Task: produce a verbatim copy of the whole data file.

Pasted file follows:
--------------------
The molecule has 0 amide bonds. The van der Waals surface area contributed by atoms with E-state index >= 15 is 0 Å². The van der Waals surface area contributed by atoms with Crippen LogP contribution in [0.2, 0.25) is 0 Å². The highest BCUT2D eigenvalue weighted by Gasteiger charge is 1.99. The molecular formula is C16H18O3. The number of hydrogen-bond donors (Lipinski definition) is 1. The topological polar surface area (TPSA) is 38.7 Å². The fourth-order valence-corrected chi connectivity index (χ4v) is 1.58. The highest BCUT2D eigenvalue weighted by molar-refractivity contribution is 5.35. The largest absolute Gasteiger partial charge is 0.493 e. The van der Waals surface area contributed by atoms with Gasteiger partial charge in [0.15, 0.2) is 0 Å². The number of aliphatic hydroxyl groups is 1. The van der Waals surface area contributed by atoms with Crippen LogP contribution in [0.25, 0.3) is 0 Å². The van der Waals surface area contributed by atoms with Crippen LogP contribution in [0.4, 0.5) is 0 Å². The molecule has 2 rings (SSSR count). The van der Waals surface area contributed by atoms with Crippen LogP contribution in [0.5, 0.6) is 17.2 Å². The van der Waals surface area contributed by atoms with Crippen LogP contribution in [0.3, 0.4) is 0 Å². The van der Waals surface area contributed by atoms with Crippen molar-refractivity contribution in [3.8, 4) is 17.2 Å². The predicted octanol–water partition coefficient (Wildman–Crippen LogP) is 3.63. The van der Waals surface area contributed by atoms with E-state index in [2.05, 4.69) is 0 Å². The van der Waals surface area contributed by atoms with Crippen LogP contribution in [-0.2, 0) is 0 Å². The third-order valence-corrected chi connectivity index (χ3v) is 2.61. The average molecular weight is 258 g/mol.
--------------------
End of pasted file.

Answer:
The molecule has 0 amide bonds. The van der Waals surface area contributed by atoms with E-state index >= 15 is 0 Å². The van der Waals surface area contributed by atoms with Crippen LogP contribution in [0.2, 0.25) is 0 Å². The highest BCUT2D eigenvalue weighted by Gasteiger charge is 1.99. The molecular formula is C16H18O3. The number of hydrogen-bond donors (Lipinski definition) is 1. The topological polar surface area (TPSA) is 38.7 Å². The fourth-order valence-corrected chi connectivity index (χ4v) is 1.58. The highest BCUT2D eigenvalue weighted by molar-refractivity contribution is 5.35. The largest absolute Gasteiger partial charge is 0.493 e. The van der Waals surface area contributed by atoms with Gasteiger partial charge in [0.15, 0.2) is 0 Å². The number of aliphatic hydroxyl groups is 1. The van der Waals surface area contributed by atoms with Crippen LogP contribution in [0.25, 0.3) is 0 Å². The van der Waals surface area contributed by atoms with Crippen LogP contribution in [0.4, 0.5) is 0 Å². The molecule has 2 rings (SSSR count). The van der Waals surface area contributed by atoms with Crippen LogP contribution in [0.5, 0.6) is 17.2 Å². The van der Waals surface area contributed by atoms with Crippen LogP contribution in [0.3, 0.4) is 0 Å². The van der Waals surface area contributed by atoms with Crippen molar-refractivity contribution in [3.8, 4) is 17.2 Å². The predicted octanol–water partition coefficient (Wildman–Crippen LogP) is 3.63. The van der Waals surface area contributed by atoms with E-state index in [2.05, 4.69) is 0 Å². The van der Waals surface area contributed by atoms with Crippen LogP contribution in [-0.2, 0) is 0 Å². The third-order valence-corrected chi connectivity index (χ3v) is 2.61. The average molecular weight is 258 g/mol.